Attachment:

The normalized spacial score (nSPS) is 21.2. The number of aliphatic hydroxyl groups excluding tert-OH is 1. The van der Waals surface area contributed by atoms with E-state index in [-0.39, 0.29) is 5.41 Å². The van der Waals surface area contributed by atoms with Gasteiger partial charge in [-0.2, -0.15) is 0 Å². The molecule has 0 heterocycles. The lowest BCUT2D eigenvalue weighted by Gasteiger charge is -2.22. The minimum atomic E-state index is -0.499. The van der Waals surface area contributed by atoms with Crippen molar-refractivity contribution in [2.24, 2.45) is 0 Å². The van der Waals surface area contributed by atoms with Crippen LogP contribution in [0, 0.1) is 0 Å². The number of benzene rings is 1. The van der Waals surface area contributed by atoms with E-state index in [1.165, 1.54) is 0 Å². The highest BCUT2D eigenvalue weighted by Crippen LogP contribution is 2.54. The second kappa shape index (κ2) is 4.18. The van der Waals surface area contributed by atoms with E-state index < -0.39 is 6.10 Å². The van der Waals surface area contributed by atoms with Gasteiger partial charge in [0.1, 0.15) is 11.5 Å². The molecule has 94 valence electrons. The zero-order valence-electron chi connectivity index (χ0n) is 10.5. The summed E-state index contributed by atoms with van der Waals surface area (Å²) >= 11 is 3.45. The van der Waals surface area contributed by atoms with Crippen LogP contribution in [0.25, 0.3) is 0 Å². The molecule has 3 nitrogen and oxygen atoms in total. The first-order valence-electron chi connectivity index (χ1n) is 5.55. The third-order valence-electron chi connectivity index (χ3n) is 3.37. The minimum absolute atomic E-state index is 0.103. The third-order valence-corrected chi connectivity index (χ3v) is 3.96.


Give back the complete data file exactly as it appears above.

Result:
The normalized spacial score (nSPS) is 21.2. The number of aliphatic hydroxyl groups excluding tert-OH is 1. The van der Waals surface area contributed by atoms with E-state index in [-0.39, 0.29) is 5.41 Å². The van der Waals surface area contributed by atoms with Gasteiger partial charge in [-0.2, -0.15) is 0 Å². The molecule has 0 heterocycles. The lowest BCUT2D eigenvalue weighted by Gasteiger charge is -2.22. The minimum atomic E-state index is -0.499. The van der Waals surface area contributed by atoms with Crippen molar-refractivity contribution in [2.24, 2.45) is 0 Å². The van der Waals surface area contributed by atoms with Crippen LogP contribution in [0, 0.1) is 0 Å². The number of benzene rings is 1. The van der Waals surface area contributed by atoms with E-state index in [1.165, 1.54) is 0 Å². The highest BCUT2D eigenvalue weighted by Crippen LogP contribution is 2.54. The second kappa shape index (κ2) is 4.18. The van der Waals surface area contributed by atoms with E-state index < -0.39 is 6.10 Å². The van der Waals surface area contributed by atoms with Gasteiger partial charge in [0.1, 0.15) is 11.5 Å². The molecule has 94 valence electrons. The zero-order valence-electron chi connectivity index (χ0n) is 10.5. The summed E-state index contributed by atoms with van der Waals surface area (Å²) >= 11 is 3.45. The van der Waals surface area contributed by atoms with Crippen LogP contribution in [0.25, 0.3) is 0 Å². The molecule has 3 nitrogen and oxygen atoms in total. The first-order valence-electron chi connectivity index (χ1n) is 5.55. The third-order valence-electron chi connectivity index (χ3n) is 3.37. The minimum absolute atomic E-state index is 0.103. The third-order valence-corrected chi connectivity index (χ3v) is 3.96.